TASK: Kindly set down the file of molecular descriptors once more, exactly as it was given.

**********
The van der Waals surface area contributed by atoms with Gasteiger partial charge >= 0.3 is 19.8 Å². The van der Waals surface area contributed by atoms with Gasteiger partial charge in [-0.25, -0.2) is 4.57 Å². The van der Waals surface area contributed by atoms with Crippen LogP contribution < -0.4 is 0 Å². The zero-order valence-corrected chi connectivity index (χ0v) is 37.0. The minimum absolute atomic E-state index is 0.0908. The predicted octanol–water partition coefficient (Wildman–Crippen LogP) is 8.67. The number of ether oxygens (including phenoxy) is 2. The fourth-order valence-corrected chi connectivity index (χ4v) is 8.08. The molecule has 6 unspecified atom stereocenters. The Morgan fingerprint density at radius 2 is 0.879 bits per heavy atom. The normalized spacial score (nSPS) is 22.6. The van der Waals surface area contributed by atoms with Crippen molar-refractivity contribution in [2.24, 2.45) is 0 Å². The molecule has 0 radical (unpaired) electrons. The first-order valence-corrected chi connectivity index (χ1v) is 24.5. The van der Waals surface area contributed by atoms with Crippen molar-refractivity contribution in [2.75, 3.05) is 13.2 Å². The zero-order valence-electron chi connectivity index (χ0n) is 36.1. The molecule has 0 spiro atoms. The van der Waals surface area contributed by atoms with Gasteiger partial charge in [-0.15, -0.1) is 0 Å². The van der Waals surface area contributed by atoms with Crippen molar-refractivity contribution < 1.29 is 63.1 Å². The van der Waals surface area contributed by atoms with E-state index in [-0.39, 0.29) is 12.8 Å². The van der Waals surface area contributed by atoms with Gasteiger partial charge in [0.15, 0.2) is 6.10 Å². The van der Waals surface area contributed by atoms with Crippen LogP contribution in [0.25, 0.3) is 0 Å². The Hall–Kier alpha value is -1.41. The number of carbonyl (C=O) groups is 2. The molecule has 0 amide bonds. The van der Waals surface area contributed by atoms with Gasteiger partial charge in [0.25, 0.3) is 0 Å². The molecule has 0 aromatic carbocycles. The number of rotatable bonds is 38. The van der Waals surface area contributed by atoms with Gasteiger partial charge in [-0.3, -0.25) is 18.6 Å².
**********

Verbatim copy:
The van der Waals surface area contributed by atoms with Gasteiger partial charge >= 0.3 is 19.8 Å². The van der Waals surface area contributed by atoms with Gasteiger partial charge in [-0.25, -0.2) is 4.57 Å². The van der Waals surface area contributed by atoms with Crippen LogP contribution < -0.4 is 0 Å². The zero-order valence-corrected chi connectivity index (χ0v) is 37.0. The minimum absolute atomic E-state index is 0.0908. The predicted octanol–water partition coefficient (Wildman–Crippen LogP) is 8.67. The number of ether oxygens (including phenoxy) is 2. The fourth-order valence-corrected chi connectivity index (χ4v) is 8.08. The molecule has 6 unspecified atom stereocenters. The Morgan fingerprint density at radius 2 is 0.879 bits per heavy atom. The normalized spacial score (nSPS) is 22.6. The van der Waals surface area contributed by atoms with Crippen molar-refractivity contribution in [2.24, 2.45) is 0 Å². The molecule has 0 radical (unpaired) electrons. The first-order valence-corrected chi connectivity index (χ1v) is 24.5. The van der Waals surface area contributed by atoms with Crippen molar-refractivity contribution in [2.75, 3.05) is 13.2 Å². The zero-order valence-electron chi connectivity index (χ0n) is 36.1. The molecule has 0 spiro atoms. The van der Waals surface area contributed by atoms with Gasteiger partial charge in [-0.15, -0.1) is 0 Å². The van der Waals surface area contributed by atoms with Crippen molar-refractivity contribution < 1.29 is 63.1 Å². The van der Waals surface area contributed by atoms with E-state index in [-0.39, 0.29) is 12.8 Å². The van der Waals surface area contributed by atoms with Gasteiger partial charge in [0.15, 0.2) is 6.10 Å². The van der Waals surface area contributed by atoms with Crippen LogP contribution in [0.25, 0.3) is 0 Å². The Hall–Kier alpha value is -1.41. The number of carbonyl (C=O) groups is 2. The molecule has 0 amide bonds. The van der Waals surface area contributed by atoms with Gasteiger partial charge in [0.25, 0.3) is 0 Å². The molecule has 0 aromatic carbocycles. The number of rotatable bonds is 38. The van der Waals surface area contributed by atoms with Gasteiger partial charge in [-0.3, -0.25) is 18.6 Å².